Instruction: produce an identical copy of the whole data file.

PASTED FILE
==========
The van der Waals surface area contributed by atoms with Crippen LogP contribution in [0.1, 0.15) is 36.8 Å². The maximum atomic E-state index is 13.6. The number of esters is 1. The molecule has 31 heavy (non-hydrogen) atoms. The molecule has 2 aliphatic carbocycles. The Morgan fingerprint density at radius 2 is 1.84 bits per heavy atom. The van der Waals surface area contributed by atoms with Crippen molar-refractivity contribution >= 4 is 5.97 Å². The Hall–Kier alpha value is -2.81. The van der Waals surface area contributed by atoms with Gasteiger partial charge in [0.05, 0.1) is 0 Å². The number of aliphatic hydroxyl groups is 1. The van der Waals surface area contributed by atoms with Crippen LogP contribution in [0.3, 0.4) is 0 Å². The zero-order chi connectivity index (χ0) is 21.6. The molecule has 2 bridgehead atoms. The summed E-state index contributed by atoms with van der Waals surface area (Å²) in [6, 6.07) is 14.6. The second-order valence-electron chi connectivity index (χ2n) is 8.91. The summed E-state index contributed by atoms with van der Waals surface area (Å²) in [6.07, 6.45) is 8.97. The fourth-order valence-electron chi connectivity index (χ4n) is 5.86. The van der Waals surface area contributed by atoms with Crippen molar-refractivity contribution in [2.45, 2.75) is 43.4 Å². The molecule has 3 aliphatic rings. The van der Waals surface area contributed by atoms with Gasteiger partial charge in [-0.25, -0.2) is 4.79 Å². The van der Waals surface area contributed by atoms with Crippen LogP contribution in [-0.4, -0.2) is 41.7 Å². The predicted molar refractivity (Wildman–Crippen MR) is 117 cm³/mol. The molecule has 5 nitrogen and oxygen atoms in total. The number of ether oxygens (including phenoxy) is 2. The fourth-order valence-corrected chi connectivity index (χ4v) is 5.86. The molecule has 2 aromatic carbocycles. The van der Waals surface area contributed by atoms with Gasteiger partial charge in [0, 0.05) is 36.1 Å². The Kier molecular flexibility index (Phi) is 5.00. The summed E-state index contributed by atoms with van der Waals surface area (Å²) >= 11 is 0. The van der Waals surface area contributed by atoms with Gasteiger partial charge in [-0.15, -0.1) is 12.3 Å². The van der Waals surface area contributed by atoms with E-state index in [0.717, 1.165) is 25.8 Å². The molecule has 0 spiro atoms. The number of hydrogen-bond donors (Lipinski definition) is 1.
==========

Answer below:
The van der Waals surface area contributed by atoms with Crippen LogP contribution in [0.1, 0.15) is 36.8 Å². The maximum atomic E-state index is 13.6. The number of esters is 1. The molecule has 31 heavy (non-hydrogen) atoms. The molecule has 2 aliphatic carbocycles. The Morgan fingerprint density at radius 2 is 1.84 bits per heavy atom. The van der Waals surface area contributed by atoms with Crippen molar-refractivity contribution >= 4 is 5.97 Å². The Hall–Kier alpha value is -2.81. The van der Waals surface area contributed by atoms with Gasteiger partial charge in [0.05, 0.1) is 0 Å². The number of aliphatic hydroxyl groups is 1. The van der Waals surface area contributed by atoms with Crippen LogP contribution in [0.3, 0.4) is 0 Å². The zero-order chi connectivity index (χ0) is 21.6. The molecule has 2 bridgehead atoms. The summed E-state index contributed by atoms with van der Waals surface area (Å²) in [6, 6.07) is 14.6. The second-order valence-electron chi connectivity index (χ2n) is 8.91. The summed E-state index contributed by atoms with van der Waals surface area (Å²) in [6.07, 6.45) is 8.97. The fourth-order valence-electron chi connectivity index (χ4n) is 5.86. The van der Waals surface area contributed by atoms with Crippen molar-refractivity contribution in [2.45, 2.75) is 43.4 Å². The molecule has 3 aliphatic rings. The van der Waals surface area contributed by atoms with Gasteiger partial charge in [-0.25, -0.2) is 4.79 Å². The van der Waals surface area contributed by atoms with Crippen LogP contribution in [-0.4, -0.2) is 41.7 Å². The predicted molar refractivity (Wildman–Crippen MR) is 117 cm³/mol. The molecule has 5 nitrogen and oxygen atoms in total. The number of ether oxygens (including phenoxy) is 2. The fourth-order valence-corrected chi connectivity index (χ4v) is 5.86. The molecule has 2 aromatic carbocycles. The van der Waals surface area contributed by atoms with Gasteiger partial charge in [0, 0.05) is 36.1 Å². The Kier molecular flexibility index (Phi) is 5.00. The summed E-state index contributed by atoms with van der Waals surface area (Å²) >= 11 is 0. The van der Waals surface area contributed by atoms with Gasteiger partial charge in [-0.15, -0.1) is 12.3 Å². The van der Waals surface area contributed by atoms with E-state index in [0.717, 1.165) is 25.8 Å². The molecule has 0 spiro atoms. The number of hydrogen-bond donors (Lipinski definition) is 1.